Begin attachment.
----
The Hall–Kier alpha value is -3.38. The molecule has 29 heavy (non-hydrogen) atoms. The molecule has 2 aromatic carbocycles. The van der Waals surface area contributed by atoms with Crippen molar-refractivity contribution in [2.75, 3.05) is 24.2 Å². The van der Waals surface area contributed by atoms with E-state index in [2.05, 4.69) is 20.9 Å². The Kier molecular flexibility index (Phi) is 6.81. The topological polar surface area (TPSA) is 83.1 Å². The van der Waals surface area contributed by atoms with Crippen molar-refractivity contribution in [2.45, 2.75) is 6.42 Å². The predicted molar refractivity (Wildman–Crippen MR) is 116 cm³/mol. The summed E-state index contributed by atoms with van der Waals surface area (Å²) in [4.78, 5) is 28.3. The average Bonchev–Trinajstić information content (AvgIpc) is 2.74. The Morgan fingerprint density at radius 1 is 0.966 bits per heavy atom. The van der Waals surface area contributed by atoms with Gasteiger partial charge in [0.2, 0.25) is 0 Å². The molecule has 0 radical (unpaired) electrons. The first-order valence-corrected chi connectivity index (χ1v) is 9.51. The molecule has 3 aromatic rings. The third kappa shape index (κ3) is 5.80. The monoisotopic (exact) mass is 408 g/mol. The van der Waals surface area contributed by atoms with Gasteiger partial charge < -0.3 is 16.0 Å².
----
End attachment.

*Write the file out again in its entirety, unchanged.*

The Hall–Kier alpha value is -3.38. The molecule has 29 heavy (non-hydrogen) atoms. The molecule has 2 aromatic carbocycles. The van der Waals surface area contributed by atoms with Crippen molar-refractivity contribution in [2.75, 3.05) is 24.2 Å². The van der Waals surface area contributed by atoms with E-state index in [2.05, 4.69) is 20.9 Å². The Kier molecular flexibility index (Phi) is 6.81. The topological polar surface area (TPSA) is 83.1 Å². The van der Waals surface area contributed by atoms with Crippen molar-refractivity contribution in [2.45, 2.75) is 6.42 Å². The predicted molar refractivity (Wildman–Crippen MR) is 116 cm³/mol. The summed E-state index contributed by atoms with van der Waals surface area (Å²) in [4.78, 5) is 28.3. The average Bonchev–Trinajstić information content (AvgIpc) is 2.74. The Morgan fingerprint density at radius 1 is 0.966 bits per heavy atom. The van der Waals surface area contributed by atoms with Gasteiger partial charge in [0.2, 0.25) is 0 Å². The molecule has 0 radical (unpaired) electrons. The first-order valence-corrected chi connectivity index (χ1v) is 9.51. The molecule has 3 aromatic rings. The third kappa shape index (κ3) is 5.80. The monoisotopic (exact) mass is 408 g/mol. The van der Waals surface area contributed by atoms with Gasteiger partial charge < -0.3 is 16.0 Å².